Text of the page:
Wednesday, March 25, 2015

Hike the OCT in Fall? Two guys' experience

Last September I got an e-mail from a James Viscardi who was planning to hike the OCT inn-to-inn beginning Oct. 8 with his friend Griff Owen. He wondered what I thought about his timing. As I told him, October is iffy: on the Oregon Coast it's a transitional month and can be hot and beautiful, but can just as easily be stormy--the ramp-up to winter.

I'll let James tell you how it went:

"We finished, but the weather was horrible. We walked into the wind the whole way, had 20 of 26 hiking days in the rain, and hiked through that bad storm that swept up from Mexico and destroyed property. As I recall the gusts were up to 60 mph. We had about four days of 20-30 mile winds leading up to the day in hell. The rain swelled those streams and rivers that were otherwise easily fordable. The Sixes River carved out a 4’-5’ deep channel, complete with seals. The inland hikes were slick and a couple of streams needed to be forded because of washed out bridges. The hike up Cape Lookout was an exercise in dead reckoning with about half of the trail washed out. We had three rest days planned but needed two of them to stay on schedule so we only rested in Pacific City. But all in all, it was good fun and a good exercise in problem solving." (Photo: at the wreck of the Peter Iredale, Day 1.)

So a couple of lessons here:

Al LePage of the National Coast Trail Association considers the OCT hiking season to be May 15 to Sept. 15. I would actually suggest not starting before mid-June; by then the rivers are typically at or close to summer-fall levels, which is as important a consideration as the weather itself. September can be good all month, but you're starting to tempt fate the later you go. James didn't realize (and I didn't mention it) that the prevailing north winds of summer end in the fall; in winter, the storm winds tend to blow from the south-southwest, right into your face if you're southbound.

But they finished and are glad they did it, or so it seems. Let me also mention that James (at right) is 67 and Griff 53.

What's your excuse??

Friday, March 20, 2015

You deserve a gold star--at least now you can get an emblem for your hiking stick

The oddest moment of my entire OCT trek came at the end. After 23 long days of hiking south from the Columbia River, I walked out of my campsite at Harris Beach State Park, followed roads through Brookings and back to the beach, crossed the Winchuck River and reached what I estimated was the California state line--woo hoo, the end of the Oregon Coast Trail! Then I walked a few steps back to the welcome center at Crissey Field State Recreation Site to wait for my ride home. I didn't seriously expect a brass band to greet me there, but I did think I might find a register to sign--like the summit register at the top of some mountains--or at least a little souvenir of some kind, like a fabric patch, commemorating my completion of the OCT.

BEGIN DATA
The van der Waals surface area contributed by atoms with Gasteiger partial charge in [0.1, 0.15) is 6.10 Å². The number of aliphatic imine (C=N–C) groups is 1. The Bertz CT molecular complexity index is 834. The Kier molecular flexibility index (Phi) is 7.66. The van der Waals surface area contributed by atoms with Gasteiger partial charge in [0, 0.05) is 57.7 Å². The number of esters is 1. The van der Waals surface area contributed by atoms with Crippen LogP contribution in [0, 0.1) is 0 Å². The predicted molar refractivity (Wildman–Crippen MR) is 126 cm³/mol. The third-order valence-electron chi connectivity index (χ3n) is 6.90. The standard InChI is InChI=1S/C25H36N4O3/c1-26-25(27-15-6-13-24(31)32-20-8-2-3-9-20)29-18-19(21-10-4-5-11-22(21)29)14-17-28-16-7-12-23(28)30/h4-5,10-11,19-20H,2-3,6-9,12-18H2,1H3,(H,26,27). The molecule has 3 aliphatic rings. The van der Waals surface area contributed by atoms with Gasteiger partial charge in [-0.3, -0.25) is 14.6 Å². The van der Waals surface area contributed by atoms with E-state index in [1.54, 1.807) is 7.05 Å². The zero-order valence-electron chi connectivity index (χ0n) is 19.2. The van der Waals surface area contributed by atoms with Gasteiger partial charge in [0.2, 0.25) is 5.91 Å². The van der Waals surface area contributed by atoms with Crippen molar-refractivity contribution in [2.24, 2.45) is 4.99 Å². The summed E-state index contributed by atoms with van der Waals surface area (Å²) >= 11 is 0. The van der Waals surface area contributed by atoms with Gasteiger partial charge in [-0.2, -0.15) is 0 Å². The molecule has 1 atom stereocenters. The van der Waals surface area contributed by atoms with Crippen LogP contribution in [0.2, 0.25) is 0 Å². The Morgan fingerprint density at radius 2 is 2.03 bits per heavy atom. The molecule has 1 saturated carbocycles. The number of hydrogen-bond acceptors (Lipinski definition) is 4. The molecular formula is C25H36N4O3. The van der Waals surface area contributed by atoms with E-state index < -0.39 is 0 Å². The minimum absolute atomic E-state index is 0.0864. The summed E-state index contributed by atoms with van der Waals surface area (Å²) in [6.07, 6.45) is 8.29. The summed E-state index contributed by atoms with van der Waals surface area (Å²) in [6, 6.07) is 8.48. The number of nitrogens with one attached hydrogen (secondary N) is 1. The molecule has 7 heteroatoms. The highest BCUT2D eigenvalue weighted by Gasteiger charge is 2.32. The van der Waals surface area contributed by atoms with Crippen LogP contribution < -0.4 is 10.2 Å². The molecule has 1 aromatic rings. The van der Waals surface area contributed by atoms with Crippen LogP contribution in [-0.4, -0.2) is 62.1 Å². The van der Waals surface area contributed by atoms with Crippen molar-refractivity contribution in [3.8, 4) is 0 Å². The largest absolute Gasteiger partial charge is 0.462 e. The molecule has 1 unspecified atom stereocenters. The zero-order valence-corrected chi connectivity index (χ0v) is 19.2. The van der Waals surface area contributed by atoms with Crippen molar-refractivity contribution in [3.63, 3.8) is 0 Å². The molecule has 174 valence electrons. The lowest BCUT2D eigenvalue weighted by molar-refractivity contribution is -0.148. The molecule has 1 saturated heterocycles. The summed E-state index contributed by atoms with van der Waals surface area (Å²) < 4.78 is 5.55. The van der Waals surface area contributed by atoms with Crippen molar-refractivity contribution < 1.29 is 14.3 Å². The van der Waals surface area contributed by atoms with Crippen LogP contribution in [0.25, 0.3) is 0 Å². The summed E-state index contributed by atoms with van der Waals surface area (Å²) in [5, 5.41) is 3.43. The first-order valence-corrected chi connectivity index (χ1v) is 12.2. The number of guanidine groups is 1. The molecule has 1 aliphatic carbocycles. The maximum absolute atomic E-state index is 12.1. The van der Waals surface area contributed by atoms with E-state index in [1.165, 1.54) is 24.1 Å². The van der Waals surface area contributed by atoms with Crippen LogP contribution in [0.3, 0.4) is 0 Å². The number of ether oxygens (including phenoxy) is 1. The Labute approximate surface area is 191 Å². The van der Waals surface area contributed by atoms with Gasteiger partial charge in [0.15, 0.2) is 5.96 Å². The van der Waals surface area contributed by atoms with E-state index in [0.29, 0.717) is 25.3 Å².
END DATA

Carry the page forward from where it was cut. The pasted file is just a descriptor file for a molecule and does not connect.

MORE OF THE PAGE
But no one at the beautiful new welcome center there seemed even aware of the existence of the OCT. No register, and no patch, no emblem. Not even a "Hey, congrats!"

Not a BIG disappointment--I mean, truly, the trail is its own reward. But it did seem an odd ending to such a monumental effort, on such a spectacular coastline, given all the effort that has gone into building and maintaining the trail.

Enter James Viscardi, who at age 67 hiked the OCT end-to-end  with a partner last October and lived to tell about it (more on their trek in a future blog post). James apparently felt a little bereft with no badge or emblem or gold star of any kind to commemorate his accomplishment, so he had one made, and you can get one yourself. It's a metal badge to attach to a hiking stick, 1.25 inches by 1.75 inches in brushed silver, gold, and bronze. It was made by a Portland company called Creative Resources Awards & Engraving ( or 503-206-6161). Since he has already paid the set-up charges, he tells me that other hikers could have their own badge made for about $10. He used double-stick tape to attach his, but he says you could talk with Create Resources about adding tabs to tack it in place.

Monday, March 9, 2015

Another great source of OCT information

I happened to run into Al LePage in a Eugene, Oregon, post office last week--it seems we are going to be neighbors! Al runs the National Coast Trail Association and is in the process of moving his home and office from Portland to Eugene. Al probably knows more about the Oregon Coast Trail than any living human and is deeply engaged in expanding it and improving it.

More to the point for 2015 OCT through-hikers, his website,, has some good information including--NEWS FLASH--details about arranging rides across Tillamook Bay and the Umpqua River. Visit his Plan Your Hike page ( for details. Now if we can only get someone to start offering a ferry service across Coos Bay!

It's worth perusing Al's site for updates before you set out on a thru-hike on the OCT.